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Understanding and managing the environmental impacts of agriculture may be necessary to avoid a terrible cycle, wherein climate change and other forms of degradation threaten food systems across the globe.

Already, we have seen sudden impacts, like the spring heatwave in India which reduced the mango harvest by 70 per cent or the 10 per cent hit to rice production in Pakistan amid the recent flooding.

We will see gradual impacts as well, with some analyst predicting, for example, that “Rising temperatures will reduce the area suitable for growing coffee by up to 50 per cent by 2050.”

The IPCC has determined that millions of people, mostly in the Global South, are experiencing “climate-related food insecurity.”

“Climate change is likely to be deeply destructive to agriculture,” Sarah Wakefield, a professor at the University of Toronto’s School of the Environment, told TWN.

“Agriculture has always been vulnerable to weather, but as that weather becomes more extreme and unpredictable, getting from planting all the way through to harvest is becoming even more difficult,” Wakefield added.

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The mission to save the food system from itself has resulted in single product food science ventures, like the current wave of alternative meats, and in plans that encompass the entire global mechanism, like the World Resources Report, which offers a “menu” of options.

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There have also been recent agricultural innovations like “climate-smart agriculture,” to reduce GHG emissions while increasing yields, through better management. Others have long been calling for a return to more traditional farming methods.

“Some authors have suggested that changing farming practices, for example by increasing the use of trees in mixed production landscapes, could greatly increase carbon sequestration and mitigate climate change,” Wakefield explained.

“Reducing on-farm inputs of chemicals would also reduce emissions.”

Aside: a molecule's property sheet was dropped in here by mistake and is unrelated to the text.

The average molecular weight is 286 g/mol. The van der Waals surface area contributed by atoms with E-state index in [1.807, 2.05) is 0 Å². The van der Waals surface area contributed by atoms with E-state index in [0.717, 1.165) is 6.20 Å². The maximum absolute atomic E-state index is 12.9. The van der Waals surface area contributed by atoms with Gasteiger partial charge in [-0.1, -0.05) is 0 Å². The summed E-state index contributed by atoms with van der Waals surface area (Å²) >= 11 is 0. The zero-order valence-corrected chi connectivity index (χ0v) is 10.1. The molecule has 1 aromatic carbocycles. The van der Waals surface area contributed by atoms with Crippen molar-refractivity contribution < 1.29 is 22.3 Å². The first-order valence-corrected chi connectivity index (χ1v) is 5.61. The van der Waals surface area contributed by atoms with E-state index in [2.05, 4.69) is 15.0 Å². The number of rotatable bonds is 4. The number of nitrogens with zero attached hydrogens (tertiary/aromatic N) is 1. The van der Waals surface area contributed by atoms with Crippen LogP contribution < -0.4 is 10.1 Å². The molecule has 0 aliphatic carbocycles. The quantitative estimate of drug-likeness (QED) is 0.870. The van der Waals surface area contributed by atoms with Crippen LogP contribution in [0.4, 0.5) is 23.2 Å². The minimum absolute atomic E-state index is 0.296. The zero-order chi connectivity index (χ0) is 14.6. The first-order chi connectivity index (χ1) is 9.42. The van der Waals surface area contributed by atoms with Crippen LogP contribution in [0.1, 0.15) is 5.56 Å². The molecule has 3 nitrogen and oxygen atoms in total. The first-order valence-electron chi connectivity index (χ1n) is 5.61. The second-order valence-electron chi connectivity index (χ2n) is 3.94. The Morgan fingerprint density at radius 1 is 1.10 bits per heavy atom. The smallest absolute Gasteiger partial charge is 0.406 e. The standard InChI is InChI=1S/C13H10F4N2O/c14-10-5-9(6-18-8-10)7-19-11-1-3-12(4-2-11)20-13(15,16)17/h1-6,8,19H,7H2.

“There is a much bigger question here that needs to be answered about whether industrial farming is inherently unsustainable,” Professor Wakefield added. “And if so, how we need to change our food systems to become sustainable.”

The shift toward this large-scale transition has been met with resistance across the agricultural sector, from meat and dairy lobbyists to local farmers, culminating in protests across Europe, in Germany, Poland, and Italy.

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The flashpoint was in the Netherlands, where Dutch farmers have been protesting the plan set by their government to cut nitrous oxide emissions 50 per cent by 2030. The ultimate goal is to drastically reduce fertilizer use and transition to “circular agriculture.”

In Canada, the announcement last year of a plan to reduce GHG emissions from fertilizers 30 per cent by 2030 has some farmers concerned that the situation could go the way of the Netherlands.

But the Canadian government is focused on slashing GHG emissions not fertilizer use and is in consultation with experts to establish a strategic plan.

With all this in mind, Clark’s goal to develop a food labeling system to help consumers choose planet-friendly products seems even more important.

“We have information on the nutrition of the foods we purchase at our local shop,” Clark said. “We can start thinking about a similar mechanism to put information about the environmental footprint of the foods we are purchasing.”

“As a consumer,” Clark added, “you will be able to make decisions on both nutrition and the environmental impacts of those foods.”

Thumbnail image: Market in the town square of Pollensa, Spain. (Jose A. Bernat Bacete/ Moment/ Getty Images)